Academic journal article Environment and Planning D: Society and Space

Not a Drama: Things Affect in Herbert Read's the Innocent Eye

Academic journal article Environment and Planning D: Society and Space

Not a Drama: Things Affect in Herbert Read's the Innocent Eye

Article excerpt

Introduction

"Affect for me is inseparable from the concept of shock. It doesn't have to be a drama. It's really more about micro-shocks, the kind that populate every moment of our lives. For example, a change in focus, or a rustle at the periphery of vision that draws the gaze towards it."

Massumi in McKim (2009, page 4)

Things have become more prevalent in research across a range of disciplines in recent years. Connor (2009) has detected within philosophy and cultural studies a "thingly turn" (page 1) whilst in history Trentmann (2009) has proclaimed that "Things are back" (page 283). Within the social sciences things have also become a topic for discussion. Such an interest has emerged as part of ongoing and "enduring preoccupations with the processes and excesses of 'livingness' in a more-than-human world" (Whatmore, 2006, page 604). This paper seeks to build on this interest in things and how they might be registered, understood, and articulated. First, it discusses recent work across the social sciences on things, through a focus on the occurrence and emergence of things within everyday life. It argues that, for all the good work done here to place things on the map, these things are essentially human oriented, where things emerge to disrupt human life. Second, the paper discusses an existing literature that takes the spatialities of the affective play of things as their focus. I argue that these emphasise the force of things measured through their impact upon human emotional states, and that the human thus remains as a subjective measure of the work things do. I argue nevertheless that affect offers a useful conceptual resource for moving beyond such analysis, allowing things to be understood as a force, but as less force-full, as a continuous hum of "micro-shocks" (Massumi in McKim, 2009, page 4), generative of affective atmospheres. The third section introduces an autobiographical account of childhood years, Herbert Read's The Innocent Eye (1933), and considers its significance and usefulness for a discussion of the ongoing affectivities of things. It outlines 'childlike wonder' as a stance and category through which a form of attentiveness to this affective work of things occurs. The fourth part briefly discusses a pair of 'episodes' from Read's book where things stir up particular affective atmospheres and are registered and expressed prior to and without an economy of emotion. The conclusion briefly considers the implications of this account for three key issues. First, to what extent does affect, and understanding things as operating on an affective level, allow us to get at more of the work that things do? Second, how does this add to understandings of the thing-ness of things whereby things are so often understood primarily in and through their disruptive emergence, and in terms of how and where they are registered emotionally? Third, how might this thing-ness be better captured through more inventive and experimental forms of reception and presentation of things?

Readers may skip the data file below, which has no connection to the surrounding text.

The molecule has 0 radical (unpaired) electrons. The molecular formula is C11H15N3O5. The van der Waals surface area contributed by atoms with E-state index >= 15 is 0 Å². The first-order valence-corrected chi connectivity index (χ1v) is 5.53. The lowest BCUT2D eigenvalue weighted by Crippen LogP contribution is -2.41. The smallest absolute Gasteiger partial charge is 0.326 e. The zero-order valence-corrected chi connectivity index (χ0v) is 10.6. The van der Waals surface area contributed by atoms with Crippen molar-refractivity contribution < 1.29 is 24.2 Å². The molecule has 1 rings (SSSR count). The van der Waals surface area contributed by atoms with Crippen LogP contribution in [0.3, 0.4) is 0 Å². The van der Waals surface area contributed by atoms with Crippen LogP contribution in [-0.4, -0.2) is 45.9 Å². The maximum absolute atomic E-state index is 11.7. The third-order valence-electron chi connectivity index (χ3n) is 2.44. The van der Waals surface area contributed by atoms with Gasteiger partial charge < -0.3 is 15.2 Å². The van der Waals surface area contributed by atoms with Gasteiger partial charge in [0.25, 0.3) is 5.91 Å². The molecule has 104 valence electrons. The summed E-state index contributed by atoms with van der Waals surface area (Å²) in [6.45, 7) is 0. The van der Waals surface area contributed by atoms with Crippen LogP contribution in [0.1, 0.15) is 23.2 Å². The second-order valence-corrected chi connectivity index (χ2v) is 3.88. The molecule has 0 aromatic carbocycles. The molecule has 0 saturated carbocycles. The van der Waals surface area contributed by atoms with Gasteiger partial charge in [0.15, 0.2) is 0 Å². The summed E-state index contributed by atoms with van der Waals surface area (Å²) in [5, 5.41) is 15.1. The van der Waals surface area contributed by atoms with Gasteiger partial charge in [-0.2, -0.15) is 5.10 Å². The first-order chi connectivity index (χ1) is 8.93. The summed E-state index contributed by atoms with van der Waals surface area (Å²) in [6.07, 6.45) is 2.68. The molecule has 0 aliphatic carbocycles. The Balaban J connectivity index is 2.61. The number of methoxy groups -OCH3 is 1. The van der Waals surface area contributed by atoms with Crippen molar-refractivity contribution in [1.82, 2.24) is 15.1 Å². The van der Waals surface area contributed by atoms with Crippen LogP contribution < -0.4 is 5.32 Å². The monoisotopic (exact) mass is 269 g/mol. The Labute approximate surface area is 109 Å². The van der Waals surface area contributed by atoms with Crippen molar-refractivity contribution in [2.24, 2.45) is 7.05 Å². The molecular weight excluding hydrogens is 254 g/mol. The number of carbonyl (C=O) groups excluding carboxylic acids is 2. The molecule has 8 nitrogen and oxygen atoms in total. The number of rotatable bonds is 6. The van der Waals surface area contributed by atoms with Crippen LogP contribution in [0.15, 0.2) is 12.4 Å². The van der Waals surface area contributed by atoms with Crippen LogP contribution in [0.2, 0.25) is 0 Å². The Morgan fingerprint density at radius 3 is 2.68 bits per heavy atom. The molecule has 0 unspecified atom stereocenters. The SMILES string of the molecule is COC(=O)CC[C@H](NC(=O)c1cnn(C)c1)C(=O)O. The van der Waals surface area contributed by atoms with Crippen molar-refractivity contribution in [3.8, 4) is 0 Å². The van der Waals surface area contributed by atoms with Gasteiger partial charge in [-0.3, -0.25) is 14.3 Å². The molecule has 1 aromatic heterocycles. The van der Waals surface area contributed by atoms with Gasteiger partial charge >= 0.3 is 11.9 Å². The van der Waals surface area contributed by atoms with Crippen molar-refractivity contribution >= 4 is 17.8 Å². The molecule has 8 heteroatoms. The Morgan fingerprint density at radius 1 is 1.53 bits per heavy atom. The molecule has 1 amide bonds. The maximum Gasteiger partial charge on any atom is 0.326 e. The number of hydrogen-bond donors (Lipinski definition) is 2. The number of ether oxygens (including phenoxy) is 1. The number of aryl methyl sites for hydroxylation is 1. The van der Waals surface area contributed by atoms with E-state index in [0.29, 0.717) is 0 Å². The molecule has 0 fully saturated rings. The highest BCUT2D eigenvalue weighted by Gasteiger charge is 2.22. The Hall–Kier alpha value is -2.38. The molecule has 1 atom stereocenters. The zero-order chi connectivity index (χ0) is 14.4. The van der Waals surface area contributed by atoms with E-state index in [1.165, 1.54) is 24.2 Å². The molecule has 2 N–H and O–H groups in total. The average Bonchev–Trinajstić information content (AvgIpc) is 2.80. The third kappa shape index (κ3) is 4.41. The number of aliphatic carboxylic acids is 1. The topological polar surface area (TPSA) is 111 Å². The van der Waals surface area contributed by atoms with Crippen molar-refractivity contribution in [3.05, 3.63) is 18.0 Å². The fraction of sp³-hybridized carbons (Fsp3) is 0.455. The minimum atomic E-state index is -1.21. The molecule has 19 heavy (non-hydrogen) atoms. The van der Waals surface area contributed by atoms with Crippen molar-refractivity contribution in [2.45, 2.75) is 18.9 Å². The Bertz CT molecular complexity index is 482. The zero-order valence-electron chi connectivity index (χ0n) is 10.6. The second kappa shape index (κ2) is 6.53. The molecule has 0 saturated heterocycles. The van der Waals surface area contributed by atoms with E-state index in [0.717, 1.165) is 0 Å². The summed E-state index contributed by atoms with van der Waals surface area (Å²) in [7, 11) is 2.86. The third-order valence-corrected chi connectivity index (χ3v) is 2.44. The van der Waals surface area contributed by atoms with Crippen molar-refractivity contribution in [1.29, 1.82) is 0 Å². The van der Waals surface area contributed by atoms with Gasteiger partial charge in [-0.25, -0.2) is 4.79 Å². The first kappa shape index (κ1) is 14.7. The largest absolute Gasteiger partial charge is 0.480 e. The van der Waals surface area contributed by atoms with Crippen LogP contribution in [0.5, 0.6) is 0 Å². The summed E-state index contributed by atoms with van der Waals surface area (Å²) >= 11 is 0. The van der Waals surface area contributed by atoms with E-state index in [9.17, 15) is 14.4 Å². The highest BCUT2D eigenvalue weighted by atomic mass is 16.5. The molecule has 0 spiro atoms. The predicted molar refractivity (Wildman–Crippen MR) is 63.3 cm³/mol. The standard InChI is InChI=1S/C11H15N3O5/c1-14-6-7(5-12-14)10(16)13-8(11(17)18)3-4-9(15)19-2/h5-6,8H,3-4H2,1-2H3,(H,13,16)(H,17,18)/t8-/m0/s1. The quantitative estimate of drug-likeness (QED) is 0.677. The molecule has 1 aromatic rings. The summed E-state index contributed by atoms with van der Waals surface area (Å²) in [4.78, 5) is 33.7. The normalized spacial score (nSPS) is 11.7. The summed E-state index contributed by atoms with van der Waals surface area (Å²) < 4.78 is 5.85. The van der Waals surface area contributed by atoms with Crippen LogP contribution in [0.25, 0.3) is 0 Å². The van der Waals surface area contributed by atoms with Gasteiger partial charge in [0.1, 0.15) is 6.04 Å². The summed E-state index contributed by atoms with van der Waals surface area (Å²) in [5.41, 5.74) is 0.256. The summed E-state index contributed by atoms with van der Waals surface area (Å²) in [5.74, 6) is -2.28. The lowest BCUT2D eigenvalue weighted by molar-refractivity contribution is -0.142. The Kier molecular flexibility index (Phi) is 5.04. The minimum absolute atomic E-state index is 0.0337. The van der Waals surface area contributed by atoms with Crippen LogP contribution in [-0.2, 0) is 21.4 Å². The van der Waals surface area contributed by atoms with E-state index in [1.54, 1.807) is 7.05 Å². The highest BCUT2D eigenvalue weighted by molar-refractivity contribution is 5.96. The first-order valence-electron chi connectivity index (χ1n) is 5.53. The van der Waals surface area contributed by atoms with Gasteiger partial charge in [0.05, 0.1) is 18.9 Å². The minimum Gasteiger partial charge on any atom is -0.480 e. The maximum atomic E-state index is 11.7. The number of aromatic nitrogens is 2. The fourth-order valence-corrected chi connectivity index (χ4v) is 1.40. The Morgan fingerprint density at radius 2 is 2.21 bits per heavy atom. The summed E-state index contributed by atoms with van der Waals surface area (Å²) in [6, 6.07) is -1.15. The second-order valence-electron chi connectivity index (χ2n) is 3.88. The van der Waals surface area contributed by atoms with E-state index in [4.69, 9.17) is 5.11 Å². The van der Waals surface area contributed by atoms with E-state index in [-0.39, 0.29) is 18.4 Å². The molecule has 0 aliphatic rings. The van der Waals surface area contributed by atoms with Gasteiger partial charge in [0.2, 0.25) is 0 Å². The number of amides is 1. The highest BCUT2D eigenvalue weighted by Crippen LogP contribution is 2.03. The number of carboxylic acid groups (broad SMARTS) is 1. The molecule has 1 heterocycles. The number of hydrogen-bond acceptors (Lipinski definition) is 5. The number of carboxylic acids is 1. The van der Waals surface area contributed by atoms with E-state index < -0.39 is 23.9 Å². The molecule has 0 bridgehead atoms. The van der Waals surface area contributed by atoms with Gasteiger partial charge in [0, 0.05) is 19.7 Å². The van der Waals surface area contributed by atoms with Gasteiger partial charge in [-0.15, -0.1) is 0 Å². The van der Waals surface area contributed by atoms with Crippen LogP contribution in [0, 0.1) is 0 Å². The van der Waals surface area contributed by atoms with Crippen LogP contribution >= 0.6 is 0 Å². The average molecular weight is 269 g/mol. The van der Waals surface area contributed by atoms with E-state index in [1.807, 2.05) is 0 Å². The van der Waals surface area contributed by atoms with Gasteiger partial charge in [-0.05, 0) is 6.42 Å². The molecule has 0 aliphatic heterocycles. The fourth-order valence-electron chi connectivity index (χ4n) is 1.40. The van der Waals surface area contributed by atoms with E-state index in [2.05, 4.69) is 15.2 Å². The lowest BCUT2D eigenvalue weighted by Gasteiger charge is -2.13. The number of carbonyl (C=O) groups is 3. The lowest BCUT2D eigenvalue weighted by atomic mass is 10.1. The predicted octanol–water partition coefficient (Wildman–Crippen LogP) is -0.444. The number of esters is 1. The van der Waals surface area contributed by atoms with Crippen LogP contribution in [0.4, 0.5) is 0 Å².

Everyday things

The concept of things has been developed in part as a corrective to a Kantian subject-object dichotomy, where 'things' are objectified as objects and operate at the behest of (human) subjects. This distinction is one emphasised by Ingold (2008), who argues that "the world is comprised not of objects but of things" (page 3, emphasis in original). The outcome of such a move has meant that "the materialities usually figured as inanimate objects, passive utilities, occasional interruptions or background context--figured, that is, in ways that give all the active, creative power to humans" (Bennett cited in Khan, 2009, page 92, emphasis in original) are now regarded as having "creative power" in the world.

Miller's (2010) evocation of 'theories of things' (pages 42-78) is suggestive of recent approaches to and conceptualisations of things. There is little disagreement as to what might usefully be categorised as a thing--any-thing and every-thing can be, and is, a thing, as the following list of things from Morton (2012) demonstrates: "symphonies, grass, poems, wind, nebulae, wind harps, plays, humans, spools of thread, porpoises" (pages 205-206). …

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